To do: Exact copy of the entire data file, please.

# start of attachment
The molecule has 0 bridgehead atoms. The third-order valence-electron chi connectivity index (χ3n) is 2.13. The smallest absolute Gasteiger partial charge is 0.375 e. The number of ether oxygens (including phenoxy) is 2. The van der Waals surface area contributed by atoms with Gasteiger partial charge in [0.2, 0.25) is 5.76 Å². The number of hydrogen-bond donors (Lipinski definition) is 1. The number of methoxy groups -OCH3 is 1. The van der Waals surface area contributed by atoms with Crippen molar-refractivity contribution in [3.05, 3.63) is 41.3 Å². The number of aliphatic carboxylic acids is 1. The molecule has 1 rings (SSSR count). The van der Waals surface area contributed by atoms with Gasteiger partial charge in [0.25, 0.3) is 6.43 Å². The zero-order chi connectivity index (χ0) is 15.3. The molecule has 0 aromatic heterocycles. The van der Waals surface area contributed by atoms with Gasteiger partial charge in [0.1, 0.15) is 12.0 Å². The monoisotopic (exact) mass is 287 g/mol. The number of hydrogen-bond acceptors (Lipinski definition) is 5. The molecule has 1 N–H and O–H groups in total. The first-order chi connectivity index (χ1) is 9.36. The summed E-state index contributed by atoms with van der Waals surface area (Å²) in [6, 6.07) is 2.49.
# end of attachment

The molecule has 0 bridgehead atoms. The third-order valence-electron chi connectivity index (χ3n) is 2.13. The smallest absolute Gasteiger partial charge is 0.375 e. The number of ether oxygens (including phenoxy) is 2. The van der Waals surface area contributed by atoms with Gasteiger partial charge in [0.2, 0.25) is 5.76 Å². The number of hydrogen-bond donors (Lipinski definition) is 1. The number of methoxy groups -OCH3 is 1. The van der Waals surface area contributed by atoms with Crippen molar-refractivity contribution in [3.05, 3.63) is 41.3 Å². The number of aliphatic carboxylic acids is 1. The molecule has 1 rings (SSSR count). The van der Waals surface area contributed by atoms with Gasteiger partial charge in [0.25, 0.3) is 6.43 Å². The zero-order chi connectivity index (χ0) is 15.3. The molecule has 0 aromatic heterocycles. The van der Waals surface area contributed by atoms with Gasteiger partial charge in [0.1, 0.15) is 12.0 Å². The monoisotopic (exact) mass is 287 g/mol. The number of hydrogen-bond acceptors (Lipinski definition) is 5. The molecule has 1 N–H and O–H groups in total. The first-order chi connectivity index (χ1) is 9.36. The summed E-state index contributed by atoms with van der Waals surface area (Å²) in [6, 6.07) is 2.49.